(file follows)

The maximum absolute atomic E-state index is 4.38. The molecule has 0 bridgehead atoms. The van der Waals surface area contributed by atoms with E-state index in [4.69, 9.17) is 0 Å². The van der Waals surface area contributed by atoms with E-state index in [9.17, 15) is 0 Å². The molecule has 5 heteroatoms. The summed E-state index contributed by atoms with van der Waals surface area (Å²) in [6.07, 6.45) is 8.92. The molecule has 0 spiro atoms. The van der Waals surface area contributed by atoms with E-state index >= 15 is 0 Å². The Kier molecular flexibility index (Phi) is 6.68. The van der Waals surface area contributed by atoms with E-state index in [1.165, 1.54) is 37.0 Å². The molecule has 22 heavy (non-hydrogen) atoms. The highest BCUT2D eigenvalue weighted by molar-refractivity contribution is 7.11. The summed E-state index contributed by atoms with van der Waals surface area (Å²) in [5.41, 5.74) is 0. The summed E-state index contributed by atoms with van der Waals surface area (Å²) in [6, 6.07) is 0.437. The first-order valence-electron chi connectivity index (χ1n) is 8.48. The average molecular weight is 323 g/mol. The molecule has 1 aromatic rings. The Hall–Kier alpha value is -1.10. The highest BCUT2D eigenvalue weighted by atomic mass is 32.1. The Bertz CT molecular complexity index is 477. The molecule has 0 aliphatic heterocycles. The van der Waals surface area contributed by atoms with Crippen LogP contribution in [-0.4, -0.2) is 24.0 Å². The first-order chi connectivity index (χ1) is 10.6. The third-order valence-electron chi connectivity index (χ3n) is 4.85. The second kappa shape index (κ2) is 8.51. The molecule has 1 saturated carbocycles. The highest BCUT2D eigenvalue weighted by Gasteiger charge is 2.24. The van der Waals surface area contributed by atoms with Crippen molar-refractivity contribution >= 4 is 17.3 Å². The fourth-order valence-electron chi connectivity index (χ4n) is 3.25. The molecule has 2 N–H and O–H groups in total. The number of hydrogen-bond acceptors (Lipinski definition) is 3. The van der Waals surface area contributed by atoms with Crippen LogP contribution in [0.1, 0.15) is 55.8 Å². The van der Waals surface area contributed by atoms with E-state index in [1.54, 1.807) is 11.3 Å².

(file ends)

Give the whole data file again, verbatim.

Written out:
The maximum absolute atomic E-state index is 4.38. The molecule has 0 bridgehead atoms. The van der Waals surface area contributed by atoms with E-state index in [4.69, 9.17) is 0 Å². The van der Waals surface area contributed by atoms with E-state index in [9.17, 15) is 0 Å². The molecule has 5 heteroatoms. The summed E-state index contributed by atoms with van der Waals surface area (Å²) in [6.07, 6.45) is 8.92. The molecule has 0 spiro atoms. The van der Waals surface area contributed by atoms with E-state index >= 15 is 0 Å². The Kier molecular flexibility index (Phi) is 6.68. The van der Waals surface area contributed by atoms with E-state index in [1.165, 1.54) is 37.0 Å². The molecule has 22 heavy (non-hydrogen) atoms. The highest BCUT2D eigenvalue weighted by molar-refractivity contribution is 7.11. The summed E-state index contributed by atoms with van der Waals surface area (Å²) in [5.41, 5.74) is 0. The summed E-state index contributed by atoms with van der Waals surface area (Å²) in [6, 6.07) is 0.437. The first-order valence-electron chi connectivity index (χ1n) is 8.48. The average molecular weight is 323 g/mol. The molecule has 1 aromatic rings. The Hall–Kier alpha value is -1.10. The highest BCUT2D eigenvalue weighted by atomic mass is 32.1. The Bertz CT molecular complexity index is 477. The molecule has 0 aliphatic heterocycles. The van der Waals surface area contributed by atoms with Crippen LogP contribution in [-0.4, -0.2) is 24.0 Å². The first-order chi connectivity index (χ1) is 10.6. The third-order valence-electron chi connectivity index (χ3n) is 4.85. The second kappa shape index (κ2) is 8.51. The molecule has 1 saturated carbocycles. The highest BCUT2D eigenvalue weighted by Gasteiger charge is 2.24. The van der Waals surface area contributed by atoms with Crippen molar-refractivity contribution >= 4 is 17.3 Å². The fourth-order valence-electron chi connectivity index (χ4n) is 3.25. The molecule has 2 N–H and O–H groups in total. The number of hydrogen-bond acceptors (Lipinski definition) is 3. The van der Waals surface area contributed by atoms with Crippen LogP contribution in [0.1, 0.15) is 55.8 Å². The van der Waals surface area contributed by atoms with E-state index in [1.54, 1.807) is 11.3 Å².